Edgar Cahoon and Daniel Schachtman became fellows of the American Society of Plant Biologists, an honor given annually to no more than .2 percent of the professional society’s membership. Cahoon, the George Holmes Professor of Biochemistry and director of the Center for Plant Science Innovation, was recognized for his research on plant lipid metabolism. Schachtman, professor of agronomy and horticulture and director of the Center for Biotechnology, investigates the interaction between plant roots and soil microbes. Cahoon and Schachtman are key contributors to Nebraska’s strong reputation in plant science.
First UNL staff spinoff, other partners join Nebraska Innovation Campus
Nebraska Innovation Campus continues to attract new partners. The university’s first staff spinoff company, Bolero Information Systems LLC, is moving to NIC to expand the capabilities and client base of the NUgrant web application for research administration and business process automation. Adjuvance Technologies Inc., a privately held biopharmaceutical company specializing in vaccine adjuvant design and manufacturing, also announced plans to move into the Biotech Connector this summer.
Frontier Co-op, which specializes in natural and organic products, joined the Alliance for Advanced Sanitation, a group of food industry leaders working to improve sanitation approaches and practices. The Food Innovation Center is the alliance’s headquarters.
Nebraska a leader in cover crop research initiative
Nebraska will serve as the Northern Plains trial site for a $6.6 million national effort to identify new cover crop germplasm with the greatest potential to improve soil health. Enabled by a $2.2 million grant from the Foundation for Food and Agriculture Research, the initiative will foster collaboration among representatives from the seed industry, federal agencies, producers and land-grant universities to work together to develop and adopt new cover crops across the United States. Nebraska researchers will test the regional adaptation of cover crop species. John Guretzky, associate professor of agronomy and horticulture, is a project co-leader. The Samuel Roberts Noble Foundation serves as lead institution.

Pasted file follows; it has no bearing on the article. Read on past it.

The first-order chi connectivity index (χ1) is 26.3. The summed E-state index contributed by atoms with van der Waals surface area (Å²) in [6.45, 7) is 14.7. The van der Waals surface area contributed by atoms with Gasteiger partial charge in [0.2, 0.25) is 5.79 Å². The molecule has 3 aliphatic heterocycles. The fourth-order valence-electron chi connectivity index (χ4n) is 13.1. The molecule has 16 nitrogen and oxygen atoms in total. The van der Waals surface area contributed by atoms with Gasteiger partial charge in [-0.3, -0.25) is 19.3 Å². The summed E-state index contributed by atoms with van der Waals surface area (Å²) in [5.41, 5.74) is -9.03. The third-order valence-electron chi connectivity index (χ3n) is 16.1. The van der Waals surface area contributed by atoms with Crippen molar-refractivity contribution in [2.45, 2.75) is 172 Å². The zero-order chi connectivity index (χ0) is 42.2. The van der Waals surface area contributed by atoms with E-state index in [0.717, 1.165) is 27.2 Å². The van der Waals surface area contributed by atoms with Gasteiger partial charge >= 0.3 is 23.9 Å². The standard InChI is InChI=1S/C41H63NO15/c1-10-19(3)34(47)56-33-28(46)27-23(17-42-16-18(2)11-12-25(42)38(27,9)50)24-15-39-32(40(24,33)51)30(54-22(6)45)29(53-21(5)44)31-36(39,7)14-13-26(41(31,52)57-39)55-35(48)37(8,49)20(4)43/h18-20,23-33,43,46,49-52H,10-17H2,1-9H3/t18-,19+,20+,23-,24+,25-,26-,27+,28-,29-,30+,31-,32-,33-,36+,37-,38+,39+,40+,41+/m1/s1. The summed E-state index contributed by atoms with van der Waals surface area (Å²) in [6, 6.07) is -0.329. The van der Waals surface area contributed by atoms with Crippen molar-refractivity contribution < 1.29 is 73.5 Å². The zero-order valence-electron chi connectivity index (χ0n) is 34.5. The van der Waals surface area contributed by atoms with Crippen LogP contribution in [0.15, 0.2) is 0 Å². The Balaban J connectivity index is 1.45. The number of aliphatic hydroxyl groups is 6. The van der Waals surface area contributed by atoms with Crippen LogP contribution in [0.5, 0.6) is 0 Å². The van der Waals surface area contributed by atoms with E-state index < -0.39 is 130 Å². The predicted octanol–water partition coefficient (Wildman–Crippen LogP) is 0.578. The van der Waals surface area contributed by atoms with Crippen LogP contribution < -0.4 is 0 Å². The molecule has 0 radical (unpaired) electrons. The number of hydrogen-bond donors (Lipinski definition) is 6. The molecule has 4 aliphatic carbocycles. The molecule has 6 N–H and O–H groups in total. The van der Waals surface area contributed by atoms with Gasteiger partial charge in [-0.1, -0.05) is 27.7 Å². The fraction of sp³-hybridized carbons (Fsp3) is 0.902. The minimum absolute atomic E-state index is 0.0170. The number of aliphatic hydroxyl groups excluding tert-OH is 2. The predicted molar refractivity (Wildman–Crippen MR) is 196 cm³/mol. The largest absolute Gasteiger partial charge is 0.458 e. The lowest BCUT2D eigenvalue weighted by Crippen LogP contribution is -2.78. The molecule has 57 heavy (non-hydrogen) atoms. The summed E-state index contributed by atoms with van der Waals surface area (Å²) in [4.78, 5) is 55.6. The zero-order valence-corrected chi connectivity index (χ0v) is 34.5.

Digital Commons is world-renowned
Nebraska’s Digital Commons, the online repository of research published by faculty, staff and students, was named among the best in the world by the Cybermetrics Lab’s Ranking Web of Repositories. This University Libraries resource is ranked 11th worldwide, seventh in North America and sixth among educational and research institutions.
The Higher Learning Commission announced in February that the University of Nebraska-Lincoln achieved reaccreditation, a rigorous external review process to ensure the quality of the university’s education programs and learning experiences. Reaccreditation is a nearly two-year process that concluded with the nine-member HLC visiting Nebraska in fall 2016.
Donde Plowman begins new leadership roles
In January, Donde Plowman took the reins as Nebraska’s executive vice chancellor and chief academic officer. She is responsible for the university’s academic enterprise, overseeing the deans of the university’s colleges, the Office of Student Affairs and the Office of Research and Economic Development. Previously, Plowman served as dean of Nebraska’s College of Business. Learn about Plowman’s plans for the university.
Michael Boehm starts new role as IANR chief
January marked the beginning of Michael Boehm’s tenure as the university’s Harlan Vice Chancellor for the Institute of Agriculture and Natural Resources and University of Nebraska vice president for agriculture and natural resources. Boehm, a plant pathologist, leads efforts across the University of Nebraska system related to agriculture and natural resources, including oversight of the Rural Futures Institute, Daugherty Water for Food Institute and Nebraska College of Technical Agriculture. Previously, Boehm was a professor of plant pathology and vice provost for academic and strategic planning at The Ohio State University. Learn about Boehm’s plans for IANR.